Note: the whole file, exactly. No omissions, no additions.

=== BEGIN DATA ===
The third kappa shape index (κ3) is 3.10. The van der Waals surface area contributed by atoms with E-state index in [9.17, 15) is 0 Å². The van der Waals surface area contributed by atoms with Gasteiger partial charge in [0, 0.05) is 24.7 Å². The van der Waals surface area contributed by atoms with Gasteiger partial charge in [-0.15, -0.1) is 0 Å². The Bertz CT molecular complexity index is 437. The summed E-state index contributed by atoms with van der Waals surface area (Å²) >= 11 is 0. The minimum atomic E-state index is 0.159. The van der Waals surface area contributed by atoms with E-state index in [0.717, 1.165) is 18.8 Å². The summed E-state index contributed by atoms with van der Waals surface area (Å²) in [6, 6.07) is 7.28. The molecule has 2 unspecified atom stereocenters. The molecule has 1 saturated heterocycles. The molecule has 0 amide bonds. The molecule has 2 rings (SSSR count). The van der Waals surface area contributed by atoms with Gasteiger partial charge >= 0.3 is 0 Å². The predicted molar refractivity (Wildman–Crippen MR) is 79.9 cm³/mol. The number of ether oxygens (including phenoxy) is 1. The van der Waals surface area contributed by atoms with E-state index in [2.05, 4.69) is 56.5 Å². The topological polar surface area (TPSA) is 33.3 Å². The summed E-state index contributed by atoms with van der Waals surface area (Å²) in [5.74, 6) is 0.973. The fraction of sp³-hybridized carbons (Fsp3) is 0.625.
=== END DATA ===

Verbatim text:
The third kappa shape index (κ3) is 3.10. The van der Waals surface area contributed by atoms with E-state index in [9.17, 15) is 0 Å². The van der Waals surface area contributed by atoms with Gasteiger partial charge in [0, 0.05) is 24.7 Å². The van der Waals surface area contributed by atoms with Gasteiger partial charge in [-0.15, -0.1) is 0 Å². The Bertz CT molecular complexity index is 437. The summed E-state index contributed by atoms with van der Waals surface area (Å²) >= 11 is 0. The minimum atomic E-state index is 0.159. The van der Waals surface area contributed by atoms with E-state index in [0.717, 1.165) is 18.8 Å². The summed E-state index contributed by atoms with van der Waals surface area (Å²) in [6, 6.07) is 7.28. The molecule has 2 unspecified atom stereocenters. The molecule has 1 saturated heterocycles. The molecule has 0 amide bonds. The molecule has 2 rings (SSSR count). The van der Waals surface area contributed by atoms with Gasteiger partial charge >= 0.3 is 0 Å². The predicted molar refractivity (Wildman–Crippen MR) is 79.9 cm³/mol. The number of ether oxygens (including phenoxy) is 1. The van der Waals surface area contributed by atoms with E-state index in [2.05, 4.69) is 56.5 Å². The topological polar surface area (TPSA) is 33.3 Å². The summed E-state index contributed by atoms with van der Waals surface area (Å²) in [5.74, 6) is 0.973. The fraction of sp³-hybridized carbons (Fsp3) is 0.625.